GWCT National Gamebag Census & Tracking Mammals Partnership

Fox Vulpes vulpes

Taxonomy: Class: Mammalia; Order: Carnivora; Family: Canidae

Description

Fox photo
Fox © Alexis de la Serre

The fox is a highly adaptable carnivore related to the domestic dog. It is reddish-brown above and white underneath, with a large white-tipped bushy tail. It is found in a wide variety of upland and lowland habitats, and has taken readily to suburban and urban environments (Harris 1986). The diet is wide-ranging, and includes invertebrates, birds, mammals, carrion and fruit. Because the fox can take poultry, lambs, gamebirds and other wildlife including species of conservation concern, it is one of the main subjects of predator control (Reynolds & Tapper 1996). It may be shot or trapped all year round.

Further information:
Mammal Society website fox page.

Conservation status and legislation

Status:
UK: Native
World: Least Concern (IUCN Red List)

Legislation:
 
Logo NBN Gateway © Crown Copyright. All rights reserved NERC 100017897 2004
Source: National Biodiversity Network and its data providers, who bear
no responsibility for interpretation of the 10x10-km grid map
 

Distribution and abundance

The fox is widespread across the whole of mainland Britain and the Isle of Wight. It is absent from the Scilly Isles, Isle of Man, Channel Islands and all Scottish islands except Skye and Harris. It is found throughout Ireland, although a scarcity of records means that this is not apparent from the map.

Estimates of fox abundance (numbers of individuals in the spring) across the UK, from Harris et al. (1995):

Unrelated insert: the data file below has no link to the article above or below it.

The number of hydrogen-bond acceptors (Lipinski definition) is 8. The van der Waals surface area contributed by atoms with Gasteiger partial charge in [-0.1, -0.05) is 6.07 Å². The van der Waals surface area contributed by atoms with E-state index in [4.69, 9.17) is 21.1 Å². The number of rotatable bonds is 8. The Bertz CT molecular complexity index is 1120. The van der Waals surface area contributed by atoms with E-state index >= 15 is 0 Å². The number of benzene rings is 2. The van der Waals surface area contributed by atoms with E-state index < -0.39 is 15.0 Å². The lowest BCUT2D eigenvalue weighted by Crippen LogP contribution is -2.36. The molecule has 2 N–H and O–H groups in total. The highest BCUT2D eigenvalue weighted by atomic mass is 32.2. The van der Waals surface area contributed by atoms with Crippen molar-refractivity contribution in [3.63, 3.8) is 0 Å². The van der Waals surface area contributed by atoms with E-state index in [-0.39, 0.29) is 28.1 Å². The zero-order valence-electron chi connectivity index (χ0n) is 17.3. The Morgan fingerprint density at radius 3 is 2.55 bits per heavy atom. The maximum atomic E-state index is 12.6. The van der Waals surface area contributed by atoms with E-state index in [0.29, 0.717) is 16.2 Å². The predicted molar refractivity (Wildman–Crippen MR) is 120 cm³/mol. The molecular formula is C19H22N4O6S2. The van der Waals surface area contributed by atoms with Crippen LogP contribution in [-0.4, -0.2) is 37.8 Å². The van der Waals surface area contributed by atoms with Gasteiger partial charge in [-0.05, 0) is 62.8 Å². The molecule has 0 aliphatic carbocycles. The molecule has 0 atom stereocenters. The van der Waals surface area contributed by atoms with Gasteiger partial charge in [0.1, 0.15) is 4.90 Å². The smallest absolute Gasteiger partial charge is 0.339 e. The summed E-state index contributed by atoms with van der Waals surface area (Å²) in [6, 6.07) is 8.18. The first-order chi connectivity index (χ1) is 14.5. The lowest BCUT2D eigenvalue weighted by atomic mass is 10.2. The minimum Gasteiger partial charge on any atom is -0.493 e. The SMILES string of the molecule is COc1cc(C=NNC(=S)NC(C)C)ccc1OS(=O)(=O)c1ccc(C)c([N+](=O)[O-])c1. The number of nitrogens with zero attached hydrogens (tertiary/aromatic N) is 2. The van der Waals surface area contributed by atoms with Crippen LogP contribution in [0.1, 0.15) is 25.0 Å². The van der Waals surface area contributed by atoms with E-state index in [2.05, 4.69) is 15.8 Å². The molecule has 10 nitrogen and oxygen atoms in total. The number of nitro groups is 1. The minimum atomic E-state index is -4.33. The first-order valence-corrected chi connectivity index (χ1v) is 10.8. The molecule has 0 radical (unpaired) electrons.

United Kingdom 240,000
England 195,000
Scotland 23,000
Wales 22,000
N Ireland no estimate

A more recent estimate from Natural England and the Mammal Society (Mathews et al 2018) put the total UK fox population at 357,000.

Recent trends from the National Gamebag Census

United Kingdom

Index of bag density from 1961 to 2009 (see statistical methods and interpretational considerations).
Error bars represent 95% confidence intervals.

Fox trend United Kingdom

There has been a continuous increase in the bag index, particularly between 1961 and the early 1990s. Overall the bag index has tripled between 1961 and 2009. Fox density may have been depressed following the disappearance of their rabbit prey due to myxomatosis in the 1950s, and part of the increase may reflect the subsequent rabbit recovery. Changes in fox control methods, including the use of spotlights for night shooting and the banning of Cymag poison, have undoubtedly affected the size of the cull. The widespread rearing and releasing of gamebirds has probably improved fox food supply in autumn and winter.

Change in fox bags over time, with 95% confidence limits (see statistical methods):

Country Sites Start
year
End
year
Change (%)
1961-2009
Change (%)
1984-2009
Change (%)
1995-2009
United Kingdom 1185 1961 2009 203*
130 to 290
62*
46 to 81
11*
1 to 21

* significant at P < 0.05

England

Index of bag density from 1961 to 2009 (see statistical methods and interpretational considerations).
Error bars represent 95% confidence intervals.

Fox trend England

There has been a continuous increase in the bag index since 1961, leading to it being more than three times higher in 2009 than in 1961. Fox density may have been depressed following the disappearance of their rabbit prey due to myxomatosis in the 1950s, and part of the increase may reflect the subsequent rabbit recovery. Changes in fox control methods, including the use of spotlights for night shooting and the banning of Cymag poison, have undoubtedly affected the size of the cull. The widespread rearing and releasing of gamebirds has probably improved fox food supply in autumn and winter.

Change in fox bags over time, with 95% confidence limits (see statistical methods):

Country Sites Start
year
End
year
Change (%)
1961-2009
Change (%)
1984-2009
Change (%)
1995-2009
England 821 1961 2009 258*
171 to 423
97*
73 to 123
26*
13 to 39

* significant at P < 0.05

Scotland

Index of bag density from 1961 to 2009 (see statistical methods and interpretational considerations).
Error bars represent 95% confidence intervals.

Fox trend Scotland